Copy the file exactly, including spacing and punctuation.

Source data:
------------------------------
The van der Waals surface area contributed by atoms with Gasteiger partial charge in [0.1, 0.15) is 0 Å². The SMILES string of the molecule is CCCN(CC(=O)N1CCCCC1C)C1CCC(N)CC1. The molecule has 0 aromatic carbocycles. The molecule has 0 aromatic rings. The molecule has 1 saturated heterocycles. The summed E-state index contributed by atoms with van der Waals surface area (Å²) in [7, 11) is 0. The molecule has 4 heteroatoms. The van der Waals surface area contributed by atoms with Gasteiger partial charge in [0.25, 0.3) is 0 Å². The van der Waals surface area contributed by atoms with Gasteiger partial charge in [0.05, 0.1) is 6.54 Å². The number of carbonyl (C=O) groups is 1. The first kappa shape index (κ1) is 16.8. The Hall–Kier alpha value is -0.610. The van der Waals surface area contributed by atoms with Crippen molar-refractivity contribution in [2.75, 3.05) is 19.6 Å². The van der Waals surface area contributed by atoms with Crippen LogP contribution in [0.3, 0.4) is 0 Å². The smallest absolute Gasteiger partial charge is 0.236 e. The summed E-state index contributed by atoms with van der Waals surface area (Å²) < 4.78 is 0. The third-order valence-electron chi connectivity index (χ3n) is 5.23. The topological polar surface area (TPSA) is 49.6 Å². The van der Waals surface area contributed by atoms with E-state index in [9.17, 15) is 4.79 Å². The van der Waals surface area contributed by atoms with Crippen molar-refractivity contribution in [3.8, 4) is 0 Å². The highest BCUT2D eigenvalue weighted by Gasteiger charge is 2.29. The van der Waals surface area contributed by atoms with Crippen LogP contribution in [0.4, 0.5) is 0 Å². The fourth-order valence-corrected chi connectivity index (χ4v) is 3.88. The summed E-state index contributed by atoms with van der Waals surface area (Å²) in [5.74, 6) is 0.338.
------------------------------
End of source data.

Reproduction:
The van der Waals surface area contributed by atoms with Gasteiger partial charge in [0.1, 0.15) is 0 Å². The SMILES string of the molecule is CCCN(CC(=O)N1CCCCC1C)C1CCC(N)CC1. The molecule has 0 aromatic carbocycles. The molecule has 0 aromatic rings. The molecule has 1 saturated heterocycles. The summed E-state index contributed by atoms with van der Waals surface area (Å²) in [7, 11) is 0. The molecule has 4 heteroatoms. The van der Waals surface area contributed by atoms with Gasteiger partial charge in [0.25, 0.3) is 0 Å². The van der Waals surface area contributed by atoms with Gasteiger partial charge in [0.05, 0.1) is 6.54 Å². The number of carbonyl (C=O) groups is 1. The first kappa shape index (κ1) is 16.8. The Hall–Kier alpha value is -0.610. The van der Waals surface area contributed by atoms with Crippen molar-refractivity contribution in [2.75, 3.05) is 19.6 Å². The van der Waals surface area contributed by atoms with Crippen LogP contribution in [0.3, 0.4) is 0 Å². The smallest absolute Gasteiger partial charge is 0.236 e. The summed E-state index contributed by atoms with van der Waals surface area (Å²) < 4.78 is 0. The third-order valence-electron chi connectivity index (χ3n) is 5.23. The topological polar surface area (TPSA) is 49.6 Å². The van der Waals surface area contributed by atoms with E-state index in [9.17, 15) is 4.79 Å². The van der Waals surface area contributed by atoms with Crippen molar-refractivity contribution in [3.8, 4) is 0 Å². The highest BCUT2D eigenvalue weighted by Gasteiger charge is 2.29. The van der Waals surface area contributed by atoms with Crippen LogP contribution in [0.4, 0.5) is 0 Å². The fourth-order valence-corrected chi connectivity index (χ4v) is 3.88. The summed E-state index contributed by atoms with van der Waals surface area (Å²) in [5.74, 6) is 0.338.